Thrive Creators Build Mission With Venture Arm & Alliance

Carol Ortenberg

The creators of Thrive Market are working to build more than just their customers’ basket sizes.

In the past month, the three co-founders — Gunnar Lovelace, Nick Green, and Sasha Siddhartha — have announced two platforms to improve the food system and the planet. After launching Thrive Market Ventures (TMV), an investment vehicle for better-for-you brands, earlier this month, the trio announced last week the creation of a philanthropic community called Alliance for Good (AFG).

“Everything for us, starts with our mission: We want to make healthy living affordable and accessible to everyone,” Green said. “At it’s core, that’s what both of these ventures drive towards. Throughout the history of the business we’ve seen new opportunities to expand the breadth of what that mission looks like and to focus it in different ways”

TMV officially launched at the start of 2017 as a one-year pilot program. During the test phase, TMV will invest in roughly a dozen businesses with checks of under $100,000. Green said the company is using this time to ascertain what size companies they should invest in and where the Thrive team can add the most value. Their hypothesis, he said, is that early stage brands who are either raising seed funding or their first round of capital from outside investors will benefit most. Currently, there is no plan to bring in outside capital specifically for the fund.

The first two investments from the fund, Square Organics and Beekeeper’s Naturals, both fit the TMV mold of companies that are promoting health and wellness as well as focusing on sustainability in the food system. Green said TMV was drawn to the companies’ sales performance, mission and founder stories.

Green said TMV has an advantage over other funds as Thrive Market itself provides insight into a brand’s potential success.

For example, Green noted, if the company’s data team sees that Thrive users are searching for a product category, such as bone broth, that is not currently available in the marketplace, it could be an indicator to seek out brands to meet that demand. Additionally small brands that rapidly sell out may be a sign that with a capital addition, the company could see strong returns. Thrive’s community of influencers, including Mark Sisson, Vani Hari aka the “Food Babe” and Dr. Mark Hyman, also have called attention to possible rising stars.

“The hope is that we prove out a model where, given our unique place in the ecosystem, we can see great brands early, where we can influence the outcome of how those brands perform and we can de-risk investment that for your traditional investors would be too risky,” Green said. “We think it’s a great way to accelerate change in the space and get behind brands that are doing something really special.”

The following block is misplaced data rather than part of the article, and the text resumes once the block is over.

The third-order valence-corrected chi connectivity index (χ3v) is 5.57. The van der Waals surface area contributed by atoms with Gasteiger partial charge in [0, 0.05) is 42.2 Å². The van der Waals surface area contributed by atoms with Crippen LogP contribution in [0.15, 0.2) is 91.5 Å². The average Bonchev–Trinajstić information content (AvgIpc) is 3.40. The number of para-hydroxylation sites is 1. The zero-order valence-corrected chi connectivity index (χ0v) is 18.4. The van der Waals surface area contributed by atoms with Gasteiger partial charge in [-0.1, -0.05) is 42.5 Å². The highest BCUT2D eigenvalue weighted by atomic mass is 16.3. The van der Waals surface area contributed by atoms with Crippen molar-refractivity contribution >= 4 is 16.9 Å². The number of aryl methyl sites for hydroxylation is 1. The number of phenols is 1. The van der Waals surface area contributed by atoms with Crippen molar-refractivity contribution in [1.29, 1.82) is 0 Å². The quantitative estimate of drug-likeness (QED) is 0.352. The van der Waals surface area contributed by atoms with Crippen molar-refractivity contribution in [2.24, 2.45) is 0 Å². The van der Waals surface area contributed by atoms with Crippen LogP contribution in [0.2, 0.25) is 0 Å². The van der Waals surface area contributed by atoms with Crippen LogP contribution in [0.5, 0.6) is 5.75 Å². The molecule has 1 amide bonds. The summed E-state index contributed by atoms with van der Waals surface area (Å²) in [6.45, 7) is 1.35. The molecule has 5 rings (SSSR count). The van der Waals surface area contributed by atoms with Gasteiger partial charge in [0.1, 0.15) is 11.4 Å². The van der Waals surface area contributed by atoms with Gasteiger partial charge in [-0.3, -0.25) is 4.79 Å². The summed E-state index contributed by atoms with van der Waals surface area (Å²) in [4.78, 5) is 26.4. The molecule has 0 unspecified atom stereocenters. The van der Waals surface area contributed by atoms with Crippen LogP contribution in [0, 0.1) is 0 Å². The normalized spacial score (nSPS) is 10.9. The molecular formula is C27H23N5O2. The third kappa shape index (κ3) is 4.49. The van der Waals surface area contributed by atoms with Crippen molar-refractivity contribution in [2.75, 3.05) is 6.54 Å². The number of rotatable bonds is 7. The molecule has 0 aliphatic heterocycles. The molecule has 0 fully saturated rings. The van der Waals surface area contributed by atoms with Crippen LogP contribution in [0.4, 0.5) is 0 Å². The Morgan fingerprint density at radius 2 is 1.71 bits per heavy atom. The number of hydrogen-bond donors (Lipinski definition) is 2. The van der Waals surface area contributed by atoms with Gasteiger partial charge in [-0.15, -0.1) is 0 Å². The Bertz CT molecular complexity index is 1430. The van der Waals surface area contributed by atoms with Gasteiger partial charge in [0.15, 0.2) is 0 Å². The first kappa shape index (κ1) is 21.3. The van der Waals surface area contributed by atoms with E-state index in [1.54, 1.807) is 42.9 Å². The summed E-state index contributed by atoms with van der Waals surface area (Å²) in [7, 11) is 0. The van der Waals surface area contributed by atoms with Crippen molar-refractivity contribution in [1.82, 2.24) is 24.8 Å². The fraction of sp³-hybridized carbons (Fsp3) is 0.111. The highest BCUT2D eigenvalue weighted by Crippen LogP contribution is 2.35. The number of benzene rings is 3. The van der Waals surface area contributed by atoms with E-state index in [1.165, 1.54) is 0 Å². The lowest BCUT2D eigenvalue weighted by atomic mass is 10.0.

Being rejected because of risk is something Green knows about. He told NOSH that Thrive was passed over by more than 50 venture capitalists who felt the concept was too risky. Instead, the company’s first $8.5 million investment came from individuals, such as the aforementioned influencers, who aligned with the company’s mission.

“One of the pain points that we saw with a lot of these brands was getting funding and that was something we related to on a personal level,” Green said. He added that TMV realized that many of these brands, early on, are not capital intensive but are too innovative and new for “status-quo, middle of the fairway” venture capitalists. By investing, Thrive is able to provide “value add” and “value aligned” capital.

In creating the Alliance for Good, Green said he, Lovelace, and Siddhartha wanted to find a way to give back to communities. Through their research, they discovered the concept of a donor-advised fund — which operates similar to a savings account. Individuals can set up a fund and place either capital, shares or securities, which may or may not be liquid yet, into the fund. That capital can either be allocated out immediately, or allocated out one day in the future.

Unlike TMV, the capital in the funds can only be donated to nonprofits. There’s also no expectation of a return on investment.

Together, the Thrive co-founders placed roughly $12.7 million of their own net worth into donor-advised funds before forming AFG and inviting individuals who agree to start their own $1 million dollar funds to join as co-founders. The group is also open to other members who cannot meet the co-founder financial commitment.

By forming AFG, Green and his co-founders hope to simplify the process of creating a donor-advised fund and create a framework for dialogue. To pursue the latter goal, AFG will hold an annual Solutions Summit in which all co-founders will assemble to exchange ideas.

While the three founders are committed to nonprofits focused around healthy food accessibility and good stewardship of the Earth, other individuals can donate to whatever causes they like. Green, Lovelace and Siddhartha have already donated $250,000 worth of Thrive Market products to community organizations in both Houston and California after their respective natural disasters.

“We started Thrive with a mission… and that’s the business mission but it’s also our personal mission,” Green said. “We’ve been incredibly fortunate to get so much support from so many directions because of that mission and we all felt a lot of conviction that whatever personal benefit we get from the business, some significant amount of that we want to go back into that mission.”

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